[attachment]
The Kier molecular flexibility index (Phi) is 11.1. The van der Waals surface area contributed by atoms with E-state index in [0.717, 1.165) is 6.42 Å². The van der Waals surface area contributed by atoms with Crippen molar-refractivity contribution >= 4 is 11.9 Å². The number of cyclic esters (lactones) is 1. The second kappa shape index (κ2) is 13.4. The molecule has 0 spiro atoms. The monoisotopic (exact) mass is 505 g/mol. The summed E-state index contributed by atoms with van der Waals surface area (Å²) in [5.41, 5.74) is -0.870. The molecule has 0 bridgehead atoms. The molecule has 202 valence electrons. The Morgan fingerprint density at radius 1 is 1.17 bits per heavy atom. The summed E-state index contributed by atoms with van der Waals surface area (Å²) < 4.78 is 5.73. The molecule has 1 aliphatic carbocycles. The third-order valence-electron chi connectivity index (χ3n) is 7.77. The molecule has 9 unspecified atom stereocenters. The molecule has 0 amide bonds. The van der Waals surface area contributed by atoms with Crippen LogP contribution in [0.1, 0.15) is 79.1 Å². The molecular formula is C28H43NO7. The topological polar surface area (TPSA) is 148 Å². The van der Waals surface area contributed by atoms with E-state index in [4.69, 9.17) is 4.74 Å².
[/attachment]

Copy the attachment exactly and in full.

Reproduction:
The Kier molecular flexibility index (Phi) is 11.1. The van der Waals surface area contributed by atoms with E-state index in [0.717, 1.165) is 6.42 Å². The van der Waals surface area contributed by atoms with Crippen molar-refractivity contribution >= 4 is 11.9 Å². The number of cyclic esters (lactones) is 1. The second kappa shape index (κ2) is 13.4. The molecule has 0 spiro atoms. The monoisotopic (exact) mass is 505 g/mol. The summed E-state index contributed by atoms with van der Waals surface area (Å²) in [5.41, 5.74) is -0.870. The molecule has 0 bridgehead atoms. The molecule has 202 valence electrons. The Morgan fingerprint density at radius 1 is 1.17 bits per heavy atom. The summed E-state index contributed by atoms with van der Waals surface area (Å²) < 4.78 is 5.73. The molecule has 1 aliphatic carbocycles. The third-order valence-electron chi connectivity index (χ3n) is 7.77. The molecule has 9 unspecified atom stereocenters. The molecule has 0 amide bonds. The van der Waals surface area contributed by atoms with Crippen LogP contribution in [0.1, 0.15) is 79.1 Å². The molecular formula is C28H43NO7. The topological polar surface area (TPSA) is 148 Å². The van der Waals surface area contributed by atoms with E-state index in [4.69, 9.17) is 4.74 Å².